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Home | Evidence | Anatomy | Cervical Spine Biomechanics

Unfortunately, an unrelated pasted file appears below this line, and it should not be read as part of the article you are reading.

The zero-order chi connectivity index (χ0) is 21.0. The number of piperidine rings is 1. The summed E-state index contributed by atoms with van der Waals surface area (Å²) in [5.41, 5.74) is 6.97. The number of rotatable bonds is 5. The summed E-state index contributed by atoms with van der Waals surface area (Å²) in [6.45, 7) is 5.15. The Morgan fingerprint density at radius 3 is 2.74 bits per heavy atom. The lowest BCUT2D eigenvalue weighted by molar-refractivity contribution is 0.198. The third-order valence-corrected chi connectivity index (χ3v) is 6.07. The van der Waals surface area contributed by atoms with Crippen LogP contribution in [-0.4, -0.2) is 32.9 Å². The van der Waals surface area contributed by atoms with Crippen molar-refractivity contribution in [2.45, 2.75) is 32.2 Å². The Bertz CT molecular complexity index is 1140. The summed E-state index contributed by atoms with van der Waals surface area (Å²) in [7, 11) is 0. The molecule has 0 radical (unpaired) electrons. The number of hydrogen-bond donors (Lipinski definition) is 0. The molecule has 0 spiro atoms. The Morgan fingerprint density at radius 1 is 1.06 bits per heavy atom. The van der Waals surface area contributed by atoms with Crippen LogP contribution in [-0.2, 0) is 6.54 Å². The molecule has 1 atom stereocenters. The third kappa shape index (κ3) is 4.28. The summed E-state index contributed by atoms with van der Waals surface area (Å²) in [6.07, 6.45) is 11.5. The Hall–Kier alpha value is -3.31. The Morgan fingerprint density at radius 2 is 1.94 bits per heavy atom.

Understanding of cervical spine biomechanics is important in understanding the mechanism of any injury to the upper cervical spine. Biomechanics is basically a science, which applies physical and mechanical laws to biological structures like muscles, ligaments, joints and various other structures. Since the human spine is populated with many of these structures in a complex web it is possible for changes in these structures or changes in the position of the skull (occiput or C0) on top of the cervical spine to affect the biomechanical abilities of the cervical spine to hold the head vertical and therefore affect normal movement at that level. Also, because of the close proximity of vital anatomy like cranial nerves, the spinal cord, the brainstem, arteries and other blood vessels it stands to reason that any change in cervical spine biomechanics may well have a detrimental affect on these vital structures and hence affect a person's overall health. We are all accustomed to the disastrous consequences for someone who breaks their neck (cervical spine) or who sustains a dislocation of fracture of cervical vertebrae. Certainly dislocations or fractures in the upper cervical spine are invariably fatal or can be neurologically detrimental. What consequences, symptoms or other problems do people experience that do not exhibit any visible (as viewed on basic X-ray, CT scan or MRI) dislocation or fracture of the cervical spine? Nothing? What happens when a person receives a significant blow to the head, which may or may not result in unconsciousness? Nothing? Just because normal radiographic analysis results in a diagnosis of "Within Normal Limits", does this mean that there has been no damage to cervical spine biomechanics? I suggest not.